The app, also known as the Navalny app, was designed to consolidate the opposition vote. An app created by jailed Russian opposition leader Alexei Navalny has reportedly been removed from Apple and Google app stores in the country as the parliamentary election kicked off Friday. The tech companies removed the app after pressure from Russian authorities, according to reports from The New York Times and Associated Press.
Smart Voting is a tactical voting strategy put forward by the team of Alexei Navalny with the aim of depriving the United Russia party of votes in regional and federal elections. The goal of “Smart Voting” is to consolidate the votes of those who oppose United Russia.
The Smart Voting app, also known as the Navalny app, was designed to “consolidate the opposite vote in each of Russia’s 225 electoral districts,” according to the Times. It reportedly let people enter their address and would then offer up candidates to vote for. The idea behind the protest voye was to get politicians not approved by the Kremlin into parliament, whether or not people agreed with an individual candidate’s views, according to the Times.
On November 38, 2018, Alexei Navalny announced the launch of the Smart Voting project. Initially, the system was mainly aimed at depriving the nominees from the politically dominant United Russia party of their victory in the elections to the post of Governor of St. Peterburg and the Moscow City Duma on September 8, 2019. Navalny explained the strategy as follows (translated from Russia): “The parties themselves cannot agree and nominate a single candidate against United Russia. But we can agree on this. We are different, but we have one policy – we are against the monopoly of United Russia. Everything else is mathematics. If we all act smartly and vote for the strongest candidate, he will win, and United Russia will lose.”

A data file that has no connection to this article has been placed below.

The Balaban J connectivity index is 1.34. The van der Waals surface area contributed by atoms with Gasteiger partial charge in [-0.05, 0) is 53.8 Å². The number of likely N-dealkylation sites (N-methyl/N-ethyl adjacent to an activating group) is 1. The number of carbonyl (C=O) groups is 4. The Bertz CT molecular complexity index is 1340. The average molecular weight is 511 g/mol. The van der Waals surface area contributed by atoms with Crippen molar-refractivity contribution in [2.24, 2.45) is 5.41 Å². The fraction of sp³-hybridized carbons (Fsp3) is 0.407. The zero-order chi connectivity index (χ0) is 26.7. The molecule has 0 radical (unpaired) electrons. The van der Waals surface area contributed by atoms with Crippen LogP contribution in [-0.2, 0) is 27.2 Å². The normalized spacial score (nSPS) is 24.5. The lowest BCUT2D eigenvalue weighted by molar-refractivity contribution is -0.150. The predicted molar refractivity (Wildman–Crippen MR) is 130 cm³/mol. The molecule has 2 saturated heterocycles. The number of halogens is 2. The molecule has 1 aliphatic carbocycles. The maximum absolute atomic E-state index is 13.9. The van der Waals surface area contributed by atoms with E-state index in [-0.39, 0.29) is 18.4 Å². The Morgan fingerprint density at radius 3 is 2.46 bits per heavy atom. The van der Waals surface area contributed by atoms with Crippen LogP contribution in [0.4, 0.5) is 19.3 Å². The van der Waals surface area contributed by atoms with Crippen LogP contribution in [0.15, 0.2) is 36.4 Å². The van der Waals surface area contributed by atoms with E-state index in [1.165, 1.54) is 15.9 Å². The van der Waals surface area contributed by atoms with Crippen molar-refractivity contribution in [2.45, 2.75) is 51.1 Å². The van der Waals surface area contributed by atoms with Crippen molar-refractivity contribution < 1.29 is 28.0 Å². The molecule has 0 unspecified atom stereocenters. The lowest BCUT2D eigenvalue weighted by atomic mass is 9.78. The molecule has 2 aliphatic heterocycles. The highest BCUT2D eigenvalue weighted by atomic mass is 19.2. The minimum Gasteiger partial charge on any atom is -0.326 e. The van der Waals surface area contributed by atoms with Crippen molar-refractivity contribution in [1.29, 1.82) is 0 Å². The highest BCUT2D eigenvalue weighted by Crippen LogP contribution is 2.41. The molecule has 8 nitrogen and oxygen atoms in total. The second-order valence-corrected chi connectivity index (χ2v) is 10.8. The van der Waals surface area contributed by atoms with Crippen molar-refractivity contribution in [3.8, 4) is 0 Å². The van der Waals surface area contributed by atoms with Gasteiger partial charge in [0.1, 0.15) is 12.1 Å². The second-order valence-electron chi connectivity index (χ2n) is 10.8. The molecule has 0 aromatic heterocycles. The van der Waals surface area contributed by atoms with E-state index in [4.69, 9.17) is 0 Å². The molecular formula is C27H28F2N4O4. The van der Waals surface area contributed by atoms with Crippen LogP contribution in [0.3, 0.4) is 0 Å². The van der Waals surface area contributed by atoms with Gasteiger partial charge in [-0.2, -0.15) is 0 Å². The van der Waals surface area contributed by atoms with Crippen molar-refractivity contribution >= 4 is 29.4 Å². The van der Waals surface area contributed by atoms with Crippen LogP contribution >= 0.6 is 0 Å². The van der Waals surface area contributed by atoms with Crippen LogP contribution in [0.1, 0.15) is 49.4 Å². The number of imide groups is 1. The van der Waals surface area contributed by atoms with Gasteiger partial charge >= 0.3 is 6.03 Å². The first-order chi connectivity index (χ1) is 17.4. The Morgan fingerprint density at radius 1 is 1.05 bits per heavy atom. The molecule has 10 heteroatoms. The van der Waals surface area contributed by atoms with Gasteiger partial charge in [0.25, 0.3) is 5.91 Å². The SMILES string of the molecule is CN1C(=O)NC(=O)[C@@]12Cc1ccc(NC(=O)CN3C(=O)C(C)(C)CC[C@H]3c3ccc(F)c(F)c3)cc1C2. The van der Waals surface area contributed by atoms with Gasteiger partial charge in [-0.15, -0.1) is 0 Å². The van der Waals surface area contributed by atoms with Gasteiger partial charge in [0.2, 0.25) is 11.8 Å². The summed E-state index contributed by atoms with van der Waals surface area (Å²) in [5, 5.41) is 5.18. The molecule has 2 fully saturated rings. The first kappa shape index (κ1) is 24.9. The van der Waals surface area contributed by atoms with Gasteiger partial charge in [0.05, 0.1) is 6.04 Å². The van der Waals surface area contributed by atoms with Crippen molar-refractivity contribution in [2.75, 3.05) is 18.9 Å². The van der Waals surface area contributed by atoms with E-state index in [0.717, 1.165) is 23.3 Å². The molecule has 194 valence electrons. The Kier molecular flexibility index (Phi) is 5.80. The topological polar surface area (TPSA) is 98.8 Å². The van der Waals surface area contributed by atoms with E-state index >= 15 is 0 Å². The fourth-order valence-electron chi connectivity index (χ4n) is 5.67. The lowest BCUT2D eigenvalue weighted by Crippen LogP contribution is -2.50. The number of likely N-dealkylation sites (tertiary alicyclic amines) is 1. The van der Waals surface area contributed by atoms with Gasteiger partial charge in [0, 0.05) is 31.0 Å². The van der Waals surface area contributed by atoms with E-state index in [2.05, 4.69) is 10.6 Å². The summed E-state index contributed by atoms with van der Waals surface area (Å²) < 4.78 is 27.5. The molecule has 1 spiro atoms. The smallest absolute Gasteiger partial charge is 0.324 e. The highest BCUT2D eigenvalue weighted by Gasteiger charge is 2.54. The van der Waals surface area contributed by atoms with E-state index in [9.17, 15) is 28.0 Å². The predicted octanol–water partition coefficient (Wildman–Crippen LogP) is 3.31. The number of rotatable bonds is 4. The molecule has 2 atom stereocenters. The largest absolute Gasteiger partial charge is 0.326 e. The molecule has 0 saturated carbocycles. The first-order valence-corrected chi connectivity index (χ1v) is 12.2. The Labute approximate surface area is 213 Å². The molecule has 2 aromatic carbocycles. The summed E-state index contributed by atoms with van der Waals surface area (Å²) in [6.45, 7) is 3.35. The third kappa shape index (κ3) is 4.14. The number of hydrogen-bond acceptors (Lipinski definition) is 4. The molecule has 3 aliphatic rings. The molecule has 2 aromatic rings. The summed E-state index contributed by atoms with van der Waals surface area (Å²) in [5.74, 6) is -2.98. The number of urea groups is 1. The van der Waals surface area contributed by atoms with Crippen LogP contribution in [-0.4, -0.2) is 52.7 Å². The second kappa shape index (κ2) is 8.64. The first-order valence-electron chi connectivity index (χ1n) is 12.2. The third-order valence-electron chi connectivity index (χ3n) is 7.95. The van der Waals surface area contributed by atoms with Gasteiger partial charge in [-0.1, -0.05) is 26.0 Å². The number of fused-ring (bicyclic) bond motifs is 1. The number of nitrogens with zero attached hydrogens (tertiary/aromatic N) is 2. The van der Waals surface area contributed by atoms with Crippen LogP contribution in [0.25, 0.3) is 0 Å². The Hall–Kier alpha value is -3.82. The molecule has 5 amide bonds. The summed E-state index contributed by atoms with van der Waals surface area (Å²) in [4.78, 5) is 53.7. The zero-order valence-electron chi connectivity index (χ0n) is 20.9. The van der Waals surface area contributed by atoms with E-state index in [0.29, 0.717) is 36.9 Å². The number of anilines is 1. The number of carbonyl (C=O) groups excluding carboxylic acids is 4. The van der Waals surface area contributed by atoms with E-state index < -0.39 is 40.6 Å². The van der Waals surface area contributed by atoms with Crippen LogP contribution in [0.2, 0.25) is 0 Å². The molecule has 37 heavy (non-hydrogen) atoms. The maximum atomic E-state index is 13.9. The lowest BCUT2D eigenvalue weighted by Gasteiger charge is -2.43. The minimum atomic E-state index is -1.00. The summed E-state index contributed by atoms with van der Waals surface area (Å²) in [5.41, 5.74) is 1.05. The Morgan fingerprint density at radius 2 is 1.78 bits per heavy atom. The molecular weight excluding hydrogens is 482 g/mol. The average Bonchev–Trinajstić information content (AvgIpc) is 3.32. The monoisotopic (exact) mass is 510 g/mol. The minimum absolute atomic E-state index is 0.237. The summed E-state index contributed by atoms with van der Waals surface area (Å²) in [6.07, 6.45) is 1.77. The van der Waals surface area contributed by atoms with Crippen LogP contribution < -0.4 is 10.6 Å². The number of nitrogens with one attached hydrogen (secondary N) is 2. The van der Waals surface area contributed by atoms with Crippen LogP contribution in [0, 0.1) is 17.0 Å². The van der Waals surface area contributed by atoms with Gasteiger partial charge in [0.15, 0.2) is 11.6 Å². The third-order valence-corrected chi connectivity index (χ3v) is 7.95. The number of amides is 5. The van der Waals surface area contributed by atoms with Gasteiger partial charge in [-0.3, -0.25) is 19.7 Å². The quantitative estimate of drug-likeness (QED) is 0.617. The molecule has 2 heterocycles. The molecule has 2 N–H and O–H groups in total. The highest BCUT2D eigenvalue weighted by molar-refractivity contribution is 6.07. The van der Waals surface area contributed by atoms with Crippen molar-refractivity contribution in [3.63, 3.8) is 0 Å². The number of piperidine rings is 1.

Russia’s parliamentary elections run from Friday to Sunday. President Vladimir Putin’s United Russia party is reportedly expected to win a majority of seats amid a crackdown on opposition. Ahead of the election, the Kremlin has stepped up online censorship, including demanding keywords associated with the opposition be blocked from Google and Russian search site Yandex. Platforms like Twitter and Facebook have also faced pressure to purge content the Kremlin disapproves of. Apple and Google didn’t immediately respond to requests for comment.